James Leroy Wilson's blog

Tuesday, April 14, 2009

Criticizing Critics, Or, You Get What You Pay For

Let's acknowledge off the bat that nothing on the Internet is actually free. But information and access to a wide range of opinion has a cost of near zero, in the same way that Seinfeld and the Simpsons are available for "free," even though someone, perhaps you, bought the television you watch them on, and you have to sit through the commercials.

In the same way, no Internet service is free, and a lot of free sites, like this blog, include advertising. Ultimately, the systems and services are profitable to those who provide them, even if they provide no direct charges to you (or payment to me).

This is all well and good. It's better find find an obscure piece of information within a few minutes rather than drive to the library and ask if there's a reference librarian on staff.

And everyone who expresses their opinion in this system have a right to do so. I don't criticize their right. I'm reluctant to criticize their content. But when the content itself is dedicated to criticism, and it's from a mainstream site, one might expect informative content.

We all know that some free content is better than others.

If Roger Ebert came out with the "25 most disappointing movies, by Roger Ebert" and this came out on the main page of a leading search engine, we would know we are getting solid, well-written content. But when we click on a link to Hollywood's biggest flops and fiascoes of the last 25 years, we would expect to see some combination of the 25 biggest money-losers and most-panned movies of that period. We wouldn't expect the random choices of people no more qualified than you or me.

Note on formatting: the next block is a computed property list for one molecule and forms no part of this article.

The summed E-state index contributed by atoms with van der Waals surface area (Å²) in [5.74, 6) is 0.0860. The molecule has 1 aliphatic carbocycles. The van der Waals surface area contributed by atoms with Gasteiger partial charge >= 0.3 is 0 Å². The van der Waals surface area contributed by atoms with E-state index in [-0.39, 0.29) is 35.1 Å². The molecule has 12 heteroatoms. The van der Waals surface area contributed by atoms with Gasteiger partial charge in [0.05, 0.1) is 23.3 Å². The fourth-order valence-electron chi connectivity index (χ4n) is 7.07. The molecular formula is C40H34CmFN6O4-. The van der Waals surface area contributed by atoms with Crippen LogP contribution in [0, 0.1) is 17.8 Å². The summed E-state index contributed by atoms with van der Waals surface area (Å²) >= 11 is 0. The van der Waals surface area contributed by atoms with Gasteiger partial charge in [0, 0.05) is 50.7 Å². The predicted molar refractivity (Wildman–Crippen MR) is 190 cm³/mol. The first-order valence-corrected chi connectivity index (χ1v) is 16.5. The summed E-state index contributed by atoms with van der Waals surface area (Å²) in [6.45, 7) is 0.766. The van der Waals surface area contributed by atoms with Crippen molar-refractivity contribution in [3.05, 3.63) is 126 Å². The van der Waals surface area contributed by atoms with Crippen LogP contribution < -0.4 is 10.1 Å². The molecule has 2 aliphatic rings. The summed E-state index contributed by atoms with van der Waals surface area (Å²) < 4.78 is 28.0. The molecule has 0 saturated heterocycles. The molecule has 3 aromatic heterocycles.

Then again, isn't that exactly who we'd expect, considering this "content" is free?

We see,

  • one movie that made actually made a profit, but not enough of one for the authors' satisfaction.
  • another movie that made lots of money, which the article authors didn't like. What's worse is that this movie was a remake of a movie they had loved growing up, and they anticipated the remake with excitement! How can anyone approach the remake of a beloved movie with anything but dread?
  • an actor who supposedly epitomizes flops, Kevin Costner. Costner's career suffered from the backlash of "stealing" the Best Director Oscar from Martin Scorsese, and the Best Picture Oscar from "Goodfellas" with his "Dances With Wolves" (as if the Oscar votes were his fault), and following it up with mediocre but popular movies like Robin Hood and The Bodyguard, and only after that participating in just a couple of over-publicized flops.
Some time ago, the same site provided a list of rock bands that should quit already. Among the entries was The Who, which is understandable. But then the author of the list admits that he didn't even like the band's 1971 album Who's Next. One can't help but ask, who are you to tell me which bands should quit, when you yourself didn't like the band even when they were by critical and popular acclaim at the top of their game?

I suppose the next stage for search engines is to build news and opinion pages featuring writers who actually know what they're talking about. But short of that, there's not much to complain about. We get what we pay for. It's just that we expect billion-dollar media companies to hire people who know what they're talking about and respect their audience.

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